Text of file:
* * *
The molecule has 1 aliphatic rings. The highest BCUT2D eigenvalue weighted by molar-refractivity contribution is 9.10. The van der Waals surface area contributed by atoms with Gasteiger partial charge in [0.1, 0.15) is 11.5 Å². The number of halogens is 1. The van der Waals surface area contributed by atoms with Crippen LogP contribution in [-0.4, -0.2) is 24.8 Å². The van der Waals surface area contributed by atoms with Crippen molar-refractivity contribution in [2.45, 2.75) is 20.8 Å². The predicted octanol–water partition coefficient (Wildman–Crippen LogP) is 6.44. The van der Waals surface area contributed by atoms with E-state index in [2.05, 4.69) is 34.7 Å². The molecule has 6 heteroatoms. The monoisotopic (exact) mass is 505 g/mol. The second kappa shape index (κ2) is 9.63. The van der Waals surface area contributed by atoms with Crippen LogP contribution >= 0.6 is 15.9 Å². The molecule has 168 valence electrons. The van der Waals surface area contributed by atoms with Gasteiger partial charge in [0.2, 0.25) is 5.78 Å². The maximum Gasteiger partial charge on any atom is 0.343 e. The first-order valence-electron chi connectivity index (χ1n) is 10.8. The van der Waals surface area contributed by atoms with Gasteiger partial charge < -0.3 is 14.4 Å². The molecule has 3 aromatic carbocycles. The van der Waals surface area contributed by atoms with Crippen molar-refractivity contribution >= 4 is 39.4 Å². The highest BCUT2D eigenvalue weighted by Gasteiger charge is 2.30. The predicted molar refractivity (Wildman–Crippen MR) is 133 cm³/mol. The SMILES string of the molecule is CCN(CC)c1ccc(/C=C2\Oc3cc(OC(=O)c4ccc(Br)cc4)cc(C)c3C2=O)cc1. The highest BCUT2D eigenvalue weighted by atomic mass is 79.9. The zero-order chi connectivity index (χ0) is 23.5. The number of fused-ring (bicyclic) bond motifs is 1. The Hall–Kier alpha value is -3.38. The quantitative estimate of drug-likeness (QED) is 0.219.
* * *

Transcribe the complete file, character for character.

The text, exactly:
The molecule has 1 aliphatic rings. The highest BCUT2D eigenvalue weighted by molar-refractivity contribution is 9.10. The van der Waals surface area contributed by atoms with Gasteiger partial charge in [0.1, 0.15) is 11.5 Å². The number of halogens is 1. The van der Waals surface area contributed by atoms with Crippen LogP contribution in [-0.4, -0.2) is 24.8 Å². The van der Waals surface area contributed by atoms with Crippen molar-refractivity contribution in [2.45, 2.75) is 20.8 Å². The predicted octanol–water partition coefficient (Wildman–Crippen LogP) is 6.44. The van der Waals surface area contributed by atoms with E-state index in [2.05, 4.69) is 34.7 Å². The molecule has 6 heteroatoms. The monoisotopic (exact) mass is 505 g/mol. The second kappa shape index (κ2) is 9.63. The van der Waals surface area contributed by atoms with Crippen LogP contribution >= 0.6 is 15.9 Å². The molecule has 168 valence electrons. The van der Waals surface area contributed by atoms with Gasteiger partial charge in [0.2, 0.25) is 5.78 Å². The maximum Gasteiger partial charge on any atom is 0.343 e. The first-order valence-electron chi connectivity index (χ1n) is 10.8. The van der Waals surface area contributed by atoms with Gasteiger partial charge < -0.3 is 14.4 Å². The molecule has 3 aromatic carbocycles. The van der Waals surface area contributed by atoms with Crippen molar-refractivity contribution >= 4 is 39.4 Å². The highest BCUT2D eigenvalue weighted by Gasteiger charge is 2.30. The predicted molar refractivity (Wildman–Crippen MR) is 133 cm³/mol. The SMILES string of the molecule is CCN(CC)c1ccc(/C=C2\Oc3cc(OC(=O)c4ccc(Br)cc4)cc(C)c3C2=O)cc1. The highest BCUT2D eigenvalue weighted by atomic mass is 79.9. The zero-order chi connectivity index (χ0) is 23.5. The number of fused-ring (bicyclic) bond motifs is 1. The Hall–Kier alpha value is -3.38. The quantitative estimate of drug-likeness (QED) is 0.219.